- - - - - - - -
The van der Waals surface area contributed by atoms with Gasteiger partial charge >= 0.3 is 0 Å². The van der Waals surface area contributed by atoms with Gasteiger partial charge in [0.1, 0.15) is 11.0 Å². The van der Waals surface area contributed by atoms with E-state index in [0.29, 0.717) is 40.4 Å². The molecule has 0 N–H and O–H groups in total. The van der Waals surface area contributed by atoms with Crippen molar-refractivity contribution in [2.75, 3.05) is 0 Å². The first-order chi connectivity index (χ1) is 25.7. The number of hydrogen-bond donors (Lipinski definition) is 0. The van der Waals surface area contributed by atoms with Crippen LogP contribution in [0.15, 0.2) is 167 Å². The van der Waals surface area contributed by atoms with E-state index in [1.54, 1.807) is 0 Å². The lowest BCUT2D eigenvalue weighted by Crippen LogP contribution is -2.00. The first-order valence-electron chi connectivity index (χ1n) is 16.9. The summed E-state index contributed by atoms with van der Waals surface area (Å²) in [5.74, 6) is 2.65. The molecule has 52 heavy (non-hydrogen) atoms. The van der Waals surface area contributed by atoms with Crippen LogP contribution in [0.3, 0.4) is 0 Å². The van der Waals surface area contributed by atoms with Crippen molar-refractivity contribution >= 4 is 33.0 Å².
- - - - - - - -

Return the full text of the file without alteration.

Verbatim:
The van der Waals surface area contributed by atoms with Gasteiger partial charge >= 0.3 is 0 Å². The van der Waals surface area contributed by atoms with Gasteiger partial charge in [0.1, 0.15) is 11.0 Å². The van der Waals surface area contributed by atoms with E-state index in [0.29, 0.717) is 40.4 Å². The molecule has 0 N–H and O–H groups in total. The van der Waals surface area contributed by atoms with Crippen molar-refractivity contribution in [2.75, 3.05) is 0 Å². The first-order chi connectivity index (χ1) is 25.7. The number of hydrogen-bond donors (Lipinski definition) is 0. The van der Waals surface area contributed by atoms with Crippen LogP contribution in [0.15, 0.2) is 167 Å². The van der Waals surface area contributed by atoms with E-state index in [1.54, 1.807) is 0 Å². The lowest BCUT2D eigenvalue weighted by Crippen LogP contribution is -2.00. The first-order valence-electron chi connectivity index (χ1n) is 16.9. The summed E-state index contributed by atoms with van der Waals surface area (Å²) in [5.74, 6) is 2.65. The molecule has 52 heavy (non-hydrogen) atoms. The van der Waals surface area contributed by atoms with Crippen LogP contribution in [0.3, 0.4) is 0 Å². The van der Waals surface area contributed by atoms with Crippen molar-refractivity contribution >= 4 is 33.0 Å².